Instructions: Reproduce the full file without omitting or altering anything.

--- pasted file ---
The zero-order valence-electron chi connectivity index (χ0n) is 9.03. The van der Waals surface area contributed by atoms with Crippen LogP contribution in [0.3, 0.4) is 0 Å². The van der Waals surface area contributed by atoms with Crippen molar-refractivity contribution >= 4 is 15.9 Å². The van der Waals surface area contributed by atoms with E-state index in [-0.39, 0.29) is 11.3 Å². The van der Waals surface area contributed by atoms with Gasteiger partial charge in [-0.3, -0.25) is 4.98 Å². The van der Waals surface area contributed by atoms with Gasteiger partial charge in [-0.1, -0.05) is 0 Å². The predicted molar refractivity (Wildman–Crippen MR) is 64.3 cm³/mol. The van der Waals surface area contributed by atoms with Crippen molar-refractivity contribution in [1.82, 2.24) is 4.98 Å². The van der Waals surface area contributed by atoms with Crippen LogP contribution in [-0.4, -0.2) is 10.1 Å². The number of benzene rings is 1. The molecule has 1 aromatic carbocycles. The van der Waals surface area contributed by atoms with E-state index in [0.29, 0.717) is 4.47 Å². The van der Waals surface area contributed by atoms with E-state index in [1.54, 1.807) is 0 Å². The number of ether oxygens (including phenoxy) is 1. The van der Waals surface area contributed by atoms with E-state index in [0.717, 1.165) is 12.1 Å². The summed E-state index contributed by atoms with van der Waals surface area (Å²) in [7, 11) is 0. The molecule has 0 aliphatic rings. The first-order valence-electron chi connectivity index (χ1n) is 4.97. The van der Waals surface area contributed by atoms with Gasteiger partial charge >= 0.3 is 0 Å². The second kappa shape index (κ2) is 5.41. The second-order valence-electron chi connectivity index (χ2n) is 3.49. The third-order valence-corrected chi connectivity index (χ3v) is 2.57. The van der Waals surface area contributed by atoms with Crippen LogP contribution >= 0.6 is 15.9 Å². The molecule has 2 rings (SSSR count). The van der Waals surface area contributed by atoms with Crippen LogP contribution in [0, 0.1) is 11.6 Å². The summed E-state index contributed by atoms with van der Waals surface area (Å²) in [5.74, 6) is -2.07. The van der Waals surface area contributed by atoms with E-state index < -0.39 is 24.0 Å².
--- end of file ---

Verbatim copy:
The zero-order valence-electron chi connectivity index (χ0n) is 9.03. The van der Waals surface area contributed by atoms with Crippen LogP contribution in [0.3, 0.4) is 0 Å². The van der Waals surface area contributed by atoms with Crippen molar-refractivity contribution >= 4 is 15.9 Å². The van der Waals surface area contributed by atoms with E-state index in [-0.39, 0.29) is 11.3 Å². The van der Waals surface area contributed by atoms with Gasteiger partial charge in [-0.3, -0.25) is 4.98 Å². The van der Waals surface area contributed by atoms with Gasteiger partial charge in [-0.1, -0.05) is 0 Å². The predicted molar refractivity (Wildman–Crippen MR) is 64.3 cm³/mol. The van der Waals surface area contributed by atoms with Crippen molar-refractivity contribution in [1.82, 2.24) is 4.98 Å². The van der Waals surface area contributed by atoms with Crippen LogP contribution in [-0.4, -0.2) is 10.1 Å². The number of benzene rings is 1. The molecule has 1 aromatic carbocycles. The van der Waals surface area contributed by atoms with E-state index in [0.29, 0.717) is 4.47 Å². The van der Waals surface area contributed by atoms with E-state index in [1.54, 1.807) is 0 Å². The number of ether oxygens (including phenoxy) is 1. The van der Waals surface area contributed by atoms with E-state index in [0.717, 1.165) is 12.1 Å². The summed E-state index contributed by atoms with van der Waals surface area (Å²) in [7, 11) is 0. The molecule has 0 aliphatic rings. The first-order valence-electron chi connectivity index (χ1n) is 4.97. The van der Waals surface area contributed by atoms with Gasteiger partial charge >= 0.3 is 0 Å². The second kappa shape index (κ2) is 5.41. The second-order valence-electron chi connectivity index (χ2n) is 3.49. The third-order valence-corrected chi connectivity index (χ3v) is 2.57. The van der Waals surface area contributed by atoms with Crippen LogP contribution >= 0.6 is 15.9 Å². The molecule has 2 rings (SSSR count). The van der Waals surface area contributed by atoms with Crippen LogP contribution in [0, 0.1) is 11.6 Å². The summed E-state index contributed by atoms with van der Waals surface area (Å²) in [5.74, 6) is -2.07. The van der Waals surface area contributed by atoms with E-state index < -0.39 is 24.0 Å².